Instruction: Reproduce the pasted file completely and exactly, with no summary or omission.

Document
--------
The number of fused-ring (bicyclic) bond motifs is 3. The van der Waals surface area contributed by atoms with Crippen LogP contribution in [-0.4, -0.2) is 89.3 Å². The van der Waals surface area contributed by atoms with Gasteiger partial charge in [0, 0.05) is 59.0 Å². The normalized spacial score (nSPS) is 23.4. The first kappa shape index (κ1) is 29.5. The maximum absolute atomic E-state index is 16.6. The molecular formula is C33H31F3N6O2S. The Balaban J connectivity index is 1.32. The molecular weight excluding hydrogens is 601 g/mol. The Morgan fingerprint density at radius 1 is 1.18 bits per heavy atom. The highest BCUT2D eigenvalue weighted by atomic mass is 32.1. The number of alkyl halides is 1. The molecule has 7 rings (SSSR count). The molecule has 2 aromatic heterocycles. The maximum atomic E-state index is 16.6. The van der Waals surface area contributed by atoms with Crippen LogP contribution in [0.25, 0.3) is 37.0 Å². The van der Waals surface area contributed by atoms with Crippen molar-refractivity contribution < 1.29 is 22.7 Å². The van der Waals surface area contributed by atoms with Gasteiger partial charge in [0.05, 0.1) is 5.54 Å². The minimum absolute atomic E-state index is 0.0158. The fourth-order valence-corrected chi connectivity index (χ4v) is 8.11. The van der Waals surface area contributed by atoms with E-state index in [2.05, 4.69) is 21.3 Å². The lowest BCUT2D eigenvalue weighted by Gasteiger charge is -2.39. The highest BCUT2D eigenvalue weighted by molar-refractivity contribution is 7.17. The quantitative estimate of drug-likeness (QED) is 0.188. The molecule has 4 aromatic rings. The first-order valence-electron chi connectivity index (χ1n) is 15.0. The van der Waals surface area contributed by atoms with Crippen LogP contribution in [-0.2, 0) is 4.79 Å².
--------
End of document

The number of fused-ring (bicyclic) bond motifs is 3. The van der Waals surface area contributed by atoms with Crippen LogP contribution in [-0.4, -0.2) is 89.3 Å². The van der Waals surface area contributed by atoms with Gasteiger partial charge in [0, 0.05) is 59.0 Å². The normalized spacial score (nSPS) is 23.4. The first kappa shape index (κ1) is 29.5. The maximum absolute atomic E-state index is 16.6. The molecular formula is C33H31F3N6O2S. The Balaban J connectivity index is 1.32. The molecular weight excluding hydrogens is 601 g/mol. The Morgan fingerprint density at radius 1 is 1.18 bits per heavy atom. The highest BCUT2D eigenvalue weighted by atomic mass is 32.1. The number of alkyl halides is 1. The molecule has 7 rings (SSSR count). The molecule has 2 aromatic heterocycles. The maximum atomic E-state index is 16.6. The van der Waals surface area contributed by atoms with Crippen LogP contribution in [0.25, 0.3) is 37.0 Å². The van der Waals surface area contributed by atoms with Crippen molar-refractivity contribution < 1.29 is 22.7 Å². The van der Waals surface area contributed by atoms with Gasteiger partial charge in [0.05, 0.1) is 5.54 Å². The minimum absolute atomic E-state index is 0.0158. The fourth-order valence-corrected chi connectivity index (χ4v) is 8.11. The van der Waals surface area contributed by atoms with E-state index in [2.05, 4.69) is 21.3 Å². The lowest BCUT2D eigenvalue weighted by Gasteiger charge is -2.39. The highest BCUT2D eigenvalue weighted by molar-refractivity contribution is 7.17. The quantitative estimate of drug-likeness (QED) is 0.188. The molecule has 4 aromatic rings. The first-order valence-electron chi connectivity index (χ1n) is 15.0. The van der Waals surface area contributed by atoms with Crippen LogP contribution in [-0.2, 0) is 4.79 Å².